Update: I incorrectly assumed "Conversions" was a show specifically for installation art. See this post for clarification.
Lisa Kellner contributes a fantastic sculptural painting called Oil Spill. Following in the path set forth by Tara Donovan and Dan Steinhilber, Kellner’s piece utilizes a fairly standard household item but in large numbers.
From what I understand the piece was supposed to be pins embedded directly in the gallery wall. But for some reason (I heard different accounts at the opening), the artist had to prepare the piece in her studio and bring it ready to hang in the gallery. This is unfortunate because with my interpretation of “installation art” this piece, as is, would fail to meet the criteria. I’m willing to cut the jurors and artist some slack though… I assume her submission was to put pins in the wall (and thereby becoming installation art) but that something prevented her from doing so after being selected. Maybe the walls are too hard or something?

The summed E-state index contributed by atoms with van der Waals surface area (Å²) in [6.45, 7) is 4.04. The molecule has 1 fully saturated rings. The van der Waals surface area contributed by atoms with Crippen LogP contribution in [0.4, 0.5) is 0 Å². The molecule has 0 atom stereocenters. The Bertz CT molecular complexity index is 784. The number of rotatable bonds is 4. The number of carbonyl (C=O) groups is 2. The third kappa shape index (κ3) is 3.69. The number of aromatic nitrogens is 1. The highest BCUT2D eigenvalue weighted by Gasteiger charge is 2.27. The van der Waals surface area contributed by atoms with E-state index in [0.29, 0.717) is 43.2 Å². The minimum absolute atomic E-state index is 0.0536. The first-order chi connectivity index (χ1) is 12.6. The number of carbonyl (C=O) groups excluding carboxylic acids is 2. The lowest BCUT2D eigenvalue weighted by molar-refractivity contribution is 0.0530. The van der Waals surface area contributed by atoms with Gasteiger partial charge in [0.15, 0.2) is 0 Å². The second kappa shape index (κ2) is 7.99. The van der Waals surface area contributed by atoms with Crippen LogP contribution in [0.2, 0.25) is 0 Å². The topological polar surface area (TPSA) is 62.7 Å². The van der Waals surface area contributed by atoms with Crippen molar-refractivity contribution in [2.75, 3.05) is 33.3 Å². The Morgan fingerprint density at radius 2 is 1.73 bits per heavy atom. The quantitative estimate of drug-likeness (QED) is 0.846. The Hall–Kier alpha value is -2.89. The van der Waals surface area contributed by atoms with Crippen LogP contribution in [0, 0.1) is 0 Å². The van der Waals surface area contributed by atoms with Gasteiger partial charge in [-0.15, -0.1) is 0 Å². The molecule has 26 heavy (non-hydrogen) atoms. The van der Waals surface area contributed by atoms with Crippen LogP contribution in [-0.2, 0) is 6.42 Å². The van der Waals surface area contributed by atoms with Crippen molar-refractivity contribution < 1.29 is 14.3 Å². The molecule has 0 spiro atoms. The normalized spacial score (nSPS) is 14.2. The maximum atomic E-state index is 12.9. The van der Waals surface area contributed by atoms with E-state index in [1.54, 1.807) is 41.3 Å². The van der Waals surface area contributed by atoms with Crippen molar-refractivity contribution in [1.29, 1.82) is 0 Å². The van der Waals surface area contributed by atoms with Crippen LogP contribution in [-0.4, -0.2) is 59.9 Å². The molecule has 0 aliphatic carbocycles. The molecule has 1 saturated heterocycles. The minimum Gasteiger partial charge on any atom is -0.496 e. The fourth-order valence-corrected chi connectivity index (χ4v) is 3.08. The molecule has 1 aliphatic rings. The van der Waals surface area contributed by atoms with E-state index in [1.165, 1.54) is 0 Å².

Admittedly I am often struck by this type of art. I love the topographical nature of the piece and the seriality of it (we’ll see a piece later that makes nothing of seriality). If feels lush and you want to touch it because it looks so soft. A quick reminder that the piece is comprised of thousands of quilting pins and you pull your hand back.
Though we’re seeing a long line of Wal-Martistic work appear in galleries, it’s nice to see an artist do it well. A sample of one is hardly enough to draw a conclusive opinion, but I’d like to see Kellner push the work more.